The arrival of the Purple Cow created a private spasm. Thoroughly enjoyed it. We sincerely hope Lorraine Lindblad will preserve its life, that it might be with us a long time. Wish to mention the latest amateur journal received – The Distaff – its personal touch s’il vous plait was vin. Mountain Trails caught us just right, for awhile we were in them thar hills. Burton Crone must have had his mouth washed out with soap being in an Atmosphere of Sweetness and Light and With a Shining Morning Face, et al. By the way if war keeps on with China who will supply us with fire-crackers? Hyman Bradofsky, here is a bouquet to the latest Californian tache sans tache. Will especially be very happy when Marion Morcom can take time out to publish another Marionette. Have missed it keenly. Has anybody seen the Scarlet Cockerel of late? A stray Pink Chicken flew to the hive recently but – the “Crimson Chanticleer” never did arrive. That Romance down in Utah The New Times speaks of – I wonder. After a long spell Inklings stopped off at the hive. You know, that Macauley outfit is percolating right along – no good telling them to ‘spade the garden early so the worms wont be such a temptation.’ When they brave the storms of winter in a fur coat that looks like a drowned rat, and a hat that drips black – tut, tut. There’s smoke in Michigan. Did hear Peter Pan’s Pages say “an undirected subconscious mind.” Somewhere I learned sane people never have any fun in life.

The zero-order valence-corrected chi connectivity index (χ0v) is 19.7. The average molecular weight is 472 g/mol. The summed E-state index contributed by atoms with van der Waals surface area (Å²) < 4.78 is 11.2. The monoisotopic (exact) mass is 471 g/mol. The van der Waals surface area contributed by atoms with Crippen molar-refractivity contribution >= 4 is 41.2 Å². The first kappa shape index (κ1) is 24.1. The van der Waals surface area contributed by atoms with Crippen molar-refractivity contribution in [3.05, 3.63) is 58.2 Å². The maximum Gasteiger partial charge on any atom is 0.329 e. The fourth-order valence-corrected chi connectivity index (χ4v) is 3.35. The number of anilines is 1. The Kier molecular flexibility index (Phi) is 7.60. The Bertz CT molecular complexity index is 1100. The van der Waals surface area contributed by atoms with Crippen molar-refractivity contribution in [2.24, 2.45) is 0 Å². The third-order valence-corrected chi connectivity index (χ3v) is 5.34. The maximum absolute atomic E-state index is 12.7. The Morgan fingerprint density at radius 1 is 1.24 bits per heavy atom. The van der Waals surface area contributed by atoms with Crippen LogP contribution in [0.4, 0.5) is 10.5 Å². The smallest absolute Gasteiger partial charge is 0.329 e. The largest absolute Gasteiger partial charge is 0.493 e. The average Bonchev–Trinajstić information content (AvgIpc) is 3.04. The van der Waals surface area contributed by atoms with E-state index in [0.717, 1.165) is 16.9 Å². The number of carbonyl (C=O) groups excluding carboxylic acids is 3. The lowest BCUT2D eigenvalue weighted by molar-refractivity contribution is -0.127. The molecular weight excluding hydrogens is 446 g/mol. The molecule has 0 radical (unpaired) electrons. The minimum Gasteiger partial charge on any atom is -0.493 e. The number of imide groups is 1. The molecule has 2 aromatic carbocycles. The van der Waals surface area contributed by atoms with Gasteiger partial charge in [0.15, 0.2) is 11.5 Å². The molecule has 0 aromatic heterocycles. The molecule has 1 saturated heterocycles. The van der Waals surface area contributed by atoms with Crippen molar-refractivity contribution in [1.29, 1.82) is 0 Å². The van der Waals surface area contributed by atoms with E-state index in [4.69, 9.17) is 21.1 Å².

Hope to partake of that Convention spirit Bellette speaks of one of these times.
A secret ambition – to visit President’s Field, and eat at the same table with Hyman Bradofsky. Jack Bond inspires the following ditty:
I’m gonna elect you, if I can.
I’m tryin’ hard and wishin’
But in this ‘lection business – gosh!
There’s awful competition.